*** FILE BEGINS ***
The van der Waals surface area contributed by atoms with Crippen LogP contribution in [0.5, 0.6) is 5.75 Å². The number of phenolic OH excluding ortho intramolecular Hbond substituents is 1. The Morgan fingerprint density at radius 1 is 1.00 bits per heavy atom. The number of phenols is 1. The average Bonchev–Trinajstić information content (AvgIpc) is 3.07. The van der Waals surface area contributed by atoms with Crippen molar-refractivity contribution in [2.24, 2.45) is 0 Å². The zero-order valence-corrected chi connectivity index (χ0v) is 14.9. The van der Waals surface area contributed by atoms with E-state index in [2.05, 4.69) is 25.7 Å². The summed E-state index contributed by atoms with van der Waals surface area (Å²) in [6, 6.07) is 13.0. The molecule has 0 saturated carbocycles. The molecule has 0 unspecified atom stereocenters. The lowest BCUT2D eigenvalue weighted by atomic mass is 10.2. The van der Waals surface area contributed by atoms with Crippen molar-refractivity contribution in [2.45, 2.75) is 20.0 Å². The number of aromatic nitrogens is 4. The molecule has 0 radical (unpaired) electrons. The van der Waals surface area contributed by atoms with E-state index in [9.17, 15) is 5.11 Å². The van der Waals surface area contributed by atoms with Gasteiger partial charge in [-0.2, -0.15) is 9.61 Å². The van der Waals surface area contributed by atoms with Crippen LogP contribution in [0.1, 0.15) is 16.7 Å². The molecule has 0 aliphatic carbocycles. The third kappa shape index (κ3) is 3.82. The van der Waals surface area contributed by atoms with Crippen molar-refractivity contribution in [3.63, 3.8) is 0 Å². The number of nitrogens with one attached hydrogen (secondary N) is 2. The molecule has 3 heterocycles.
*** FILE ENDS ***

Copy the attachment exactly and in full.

The van der Waals surface area contributed by atoms with Crippen LogP contribution in [0.5, 0.6) is 5.75 Å². The number of phenolic OH excluding ortho intramolecular Hbond substituents is 1. The Morgan fingerprint density at radius 1 is 1.00 bits per heavy atom. The number of phenols is 1. The average Bonchev–Trinajstić information content (AvgIpc) is 3.07. The van der Waals surface area contributed by atoms with Crippen molar-refractivity contribution in [2.24, 2.45) is 0 Å². The zero-order valence-corrected chi connectivity index (χ0v) is 14.9. The van der Waals surface area contributed by atoms with E-state index in [2.05, 4.69) is 25.7 Å². The summed E-state index contributed by atoms with van der Waals surface area (Å²) in [6, 6.07) is 13.0. The molecule has 0 saturated carbocycles. The molecule has 0 unspecified atom stereocenters. The lowest BCUT2D eigenvalue weighted by atomic mass is 10.2. The van der Waals surface area contributed by atoms with Crippen molar-refractivity contribution in [2.45, 2.75) is 20.0 Å². The number of aromatic nitrogens is 4. The molecule has 0 radical (unpaired) electrons. The van der Waals surface area contributed by atoms with E-state index in [9.17, 15) is 5.11 Å². The van der Waals surface area contributed by atoms with Gasteiger partial charge in [-0.2, -0.15) is 9.61 Å². The van der Waals surface area contributed by atoms with Crippen LogP contribution in [0.1, 0.15) is 16.7 Å². The molecule has 0 aliphatic carbocycles. The third kappa shape index (κ3) is 3.82. The van der Waals surface area contributed by atoms with Crippen molar-refractivity contribution in [3.63, 3.8) is 0 Å². The number of nitrogens with one attached hydrogen (secondary N) is 2. The molecule has 3 heterocycles.